The last relevant provision for our purposes reads: a tribe shall not “deny to any person within its jurisdiction the equal protection of its laws or deprive any person of liberty or property without due process of law.”82×82. 25 U.S.C. § 1302(a)(8). This language may be somewhat recognizable from the first section of the Fourteenth Amendment.83×83. U.S. Const. amend. XIV, § 1 (“No State shall make or enforce any law which shall abridge the privileges or immunities of citizens of the United States; nor shall any State deprive any person of life, liberty or property, without due process of law; nor deny to any person within its jurisdiction the equal protection of the laws.”). However, there are important differences between the text of ICRA and the text of the Fourteenth Amendment that show that they had different meanings even in 1968. Importantly, ICRA does not use the same formulation as the Fourteenth Amendment in regard to the background laws it is referring to. ICRA prohibits a tribe from denying “equal protection of its laws,”84×84. 25 U.S.C. § 1302(a)(8) (emphasis added). thus referring to the tribe’s own laws.85×85. See id. § 1302(a) (“[n]o Indian tribe”). The Fourteenth Amendment’s formulation of “equal protection of the laws” seems to be referring to either the laws of the United States or a state’s laws.86×86. The phrase could be referring back to “No State shall make or enforce any law . . . .” U.S. Const. amend. XIV, § 1. This is not the first time it has been pointed out that the “laws” described in ICRA and in the Fourteenth Amendment are different, or that this particular statutory phrasing indicates a desire of Congress not to enforce the exact equal protection requirements of the Fourteenth Amendment.87×87. See Comment, Equal Protection Under the Indian Civil Rights Act: Martinez v. Santa Clara Pueblo, 90 Harv. L. Rev. 627, 632 (1977) (“Congress chose to grant equal protection of the tribe’s laws in ICRA rather than of ‘the’ laws as in the [F]ourteenth [A]mendment.”); see also Mark D. Rosen, Multiple Authoritative Interpreters of Quasi-constitutional Federal Law: Of Tribal Courts and the Indian Civil Rights Act, 69 Fordham L. Rev. 479, 484 (2000) (noting a misunderstanding that “the substantive content of due process and other rights does not vary between Indian country and American society in general” (footnote omitted)); cf. United States v. Kagama, 118 U.S. 375, 381–82 (1886) (“[Indians] were, and always have been, regarded as having a semi-independent position when they preserved their tribal relations; not as States, not as nations, not as possessed of the full attributes of sovereignty, but as a separate people, with the power of regulating their internal and social relations, and thus far not brought under the laws of the Union or of the State within whose limits they resided.”). Further, as Part II discusses, the right to abortion, doctrinally, is not located in the Equal Protection Clause, and it certainly was not thought to reside there in 1968. See supra pp. 1481–82. The reason for this difference is likely that Congress was carefully trying to preserve tribal sovereignty in enacting this statute, and the inclusion of “its” and the general lack of specificity are a recognition that tribal legal and cultural traditions might have different conceptions of equal protection and due process.88×88. See Rosen, supra note 87, at 484.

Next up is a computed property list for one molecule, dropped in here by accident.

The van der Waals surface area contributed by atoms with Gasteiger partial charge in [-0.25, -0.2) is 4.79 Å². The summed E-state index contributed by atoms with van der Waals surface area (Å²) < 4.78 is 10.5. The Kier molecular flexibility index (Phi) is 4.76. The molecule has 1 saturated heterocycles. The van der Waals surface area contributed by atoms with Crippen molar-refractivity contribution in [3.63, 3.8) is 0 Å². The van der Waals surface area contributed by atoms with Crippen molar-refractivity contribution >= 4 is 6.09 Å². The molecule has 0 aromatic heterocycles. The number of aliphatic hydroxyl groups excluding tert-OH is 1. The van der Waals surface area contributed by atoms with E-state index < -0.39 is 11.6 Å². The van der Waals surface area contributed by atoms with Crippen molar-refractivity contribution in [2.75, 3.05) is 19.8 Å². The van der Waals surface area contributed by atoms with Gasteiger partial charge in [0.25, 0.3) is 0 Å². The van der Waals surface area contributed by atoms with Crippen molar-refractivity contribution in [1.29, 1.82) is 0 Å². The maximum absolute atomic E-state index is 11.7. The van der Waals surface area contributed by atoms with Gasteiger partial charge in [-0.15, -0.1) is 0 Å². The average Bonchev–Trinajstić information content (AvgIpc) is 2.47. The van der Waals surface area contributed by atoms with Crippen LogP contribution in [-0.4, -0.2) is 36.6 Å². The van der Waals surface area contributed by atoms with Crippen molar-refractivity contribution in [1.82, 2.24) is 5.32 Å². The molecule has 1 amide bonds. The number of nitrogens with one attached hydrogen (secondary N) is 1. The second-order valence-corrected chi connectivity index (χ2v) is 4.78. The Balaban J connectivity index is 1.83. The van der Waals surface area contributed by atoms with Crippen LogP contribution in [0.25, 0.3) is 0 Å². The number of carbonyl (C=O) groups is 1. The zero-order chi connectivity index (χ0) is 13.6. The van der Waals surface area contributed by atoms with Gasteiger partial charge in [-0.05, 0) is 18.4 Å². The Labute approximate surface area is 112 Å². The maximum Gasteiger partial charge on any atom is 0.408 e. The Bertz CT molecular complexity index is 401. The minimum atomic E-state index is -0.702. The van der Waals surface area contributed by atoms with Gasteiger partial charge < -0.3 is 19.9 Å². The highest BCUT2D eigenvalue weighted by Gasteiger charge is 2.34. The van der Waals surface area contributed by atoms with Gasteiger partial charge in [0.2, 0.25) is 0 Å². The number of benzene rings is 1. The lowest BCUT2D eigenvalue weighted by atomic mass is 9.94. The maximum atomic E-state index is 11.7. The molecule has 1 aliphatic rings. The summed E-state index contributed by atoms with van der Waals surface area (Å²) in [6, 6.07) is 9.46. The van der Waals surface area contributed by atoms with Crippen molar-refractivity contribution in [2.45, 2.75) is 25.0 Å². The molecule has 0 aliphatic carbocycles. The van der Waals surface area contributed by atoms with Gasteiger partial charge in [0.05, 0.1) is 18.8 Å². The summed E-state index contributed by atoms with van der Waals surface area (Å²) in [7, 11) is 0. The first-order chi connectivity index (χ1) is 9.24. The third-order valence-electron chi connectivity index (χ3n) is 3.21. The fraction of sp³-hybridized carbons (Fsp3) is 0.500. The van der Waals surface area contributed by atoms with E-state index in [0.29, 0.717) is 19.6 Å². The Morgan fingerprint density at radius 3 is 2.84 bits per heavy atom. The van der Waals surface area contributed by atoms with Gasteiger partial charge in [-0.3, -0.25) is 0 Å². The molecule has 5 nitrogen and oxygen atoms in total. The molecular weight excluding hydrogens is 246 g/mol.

So, that leaves us with the question: What is a fair reading of the words of this due process guarantee in the context in which it was passed? While the legal contents of the terms “due process” and “liberty” in 1968 might be subject to a wide variety of interpretations, only one matters for this Note: in 1968, the Due Process Clause was not understood to include a right to abortion. The Supreme Court did not decide Roe under substantive due process until four-and-a-half years after ICRA was passed.89×89. Roe v. Wade, 410 U.S. 113, 152–54 (1973). This inclusion of the right to abortion within the due process liberty guarantee was not expected, and not entertained by a court or in scholarship until after ICRA was passed.90×90. See, e.g., Laurence H. Tribe, The Supreme Court, 1972 Term — Foreword: Toward a Model of Roles in the Due Process of Life and Law, 87 Harv. L. Rev. 1, 2 (1973) (“[I]n Roe v. Wade . . . [the Court] carried [substantive due process] to lengths few observers had expected, imposing limits on permissible abortion legislation so severe that no abortion law in the United States remained valid.”). At this point it should be noted that some will point to the recent decision in Bostock v. Clayton County, 140 S. Ct. 1731 (2020), for the proposition that statutes sometimes contain legal rules that have applications that would not have been expected at the time the statute was enacted. See id. at 1737. However, it would misapply the majority’s opinion in Bostock to argue that ICRA would somehow incorporate Roe’s later conception of substantive due process. Unlike in Bostock, to include a limitation on abortion restrictions within ICRA would necessarily expand the contents of the words “due process” and “liberty” in ICRA. This is for two reasons. First, the Griswold majority explicitly declined to locate the right to privacy in the Due Process Clause itself, see Bloom, supra note 78, at 517, and it would be ahistorical to give ICRA’s due process provision a meaning that the Supreme Court had not yet given its constitutional counterpart. Second, even if ICRA’s due process clause did incorporate Griswold (though it did not), there is still a strong argument that the right to privacy announced in Griswold did not yet include the right to an abortion. See Ely, supra note 45, at 930; see also Daniel O. Conkle, The Second Death of Substantive Due Process, 62 Ind. L.J. 215, 220 (1987) (“Beginning in 1972 . . . the Supreme Court dramatically departed from the reasoning of Griswold and rapidly expanded the ‘right to privacy.’”). In Bostock, the majority argued that the text of the statute always included the unexpected application, and it made no claim about expanding the meaning of the words enacted. See Bostock, 140 S. Ct. at 1750. The first court in the country to mention anything other than vagueness to invalidate an abortion prohibition made its decision more than a year after ICRA was passed, and that decision still relied on vagueness for voiding the statute.91×91. People v. Belous, 458 P.2d 194, 199–200 (Cal. 1969) (mentioning privacy and liberty rights in its void-for-vagueness analysis); see also Ricky L. Welborn, Comment, Abortion Laws: A Constitutional Right to Abortion, 49 N.C. L. Rev. 487, 495 (1971). Indeed, even the earliest scholarship tentatively suggesting there might be a constitutional right to abortion came after ICRA and did not suggest that the right was located in the Due Process Clause.92×92. See Tom C. Clark, Religion, Morality, and Abortion: A Constitutional Appraisal, 2 Loy. L.A. L. Rev. 1, 8 (1969); Welborn, supra note 91, at 498, 502. Neither article attempted to define the contours of the right and both preferred legislative reform to judicial imposition. See Clark, supra, at 10–11. So the due process protection in ICRA in 1968 could not have meant that tribes were limited in their ability to prohibit abortions because “[n]obody ever thought the Constitution prevented restrictions on abortion” before ICRA.93×93. Scalia: Abortion, Death Penalty “Easy” Cases, CBS News (Oct. 5, 2012, 5:14 AM), https://www.cbsnews.com/news/scalia-abortion-death-penalty-easy-cases [https://perma.cc/RT38-UWXY]. Although no court has ever found the right to abortion within the Equal Protection Clause, many scholars believe it could or should be located there. See, e.g., Snedaker, supra note 53, at 116. This sort of analysis under ICRA is problematic for the same reason as it was in the Due Process context. The first case striking down a law under the Equal Protection Clause based on gender discrimination came after ICRA was adopted. Reed v. Reed, 404 U.S. 71, 76 (1971).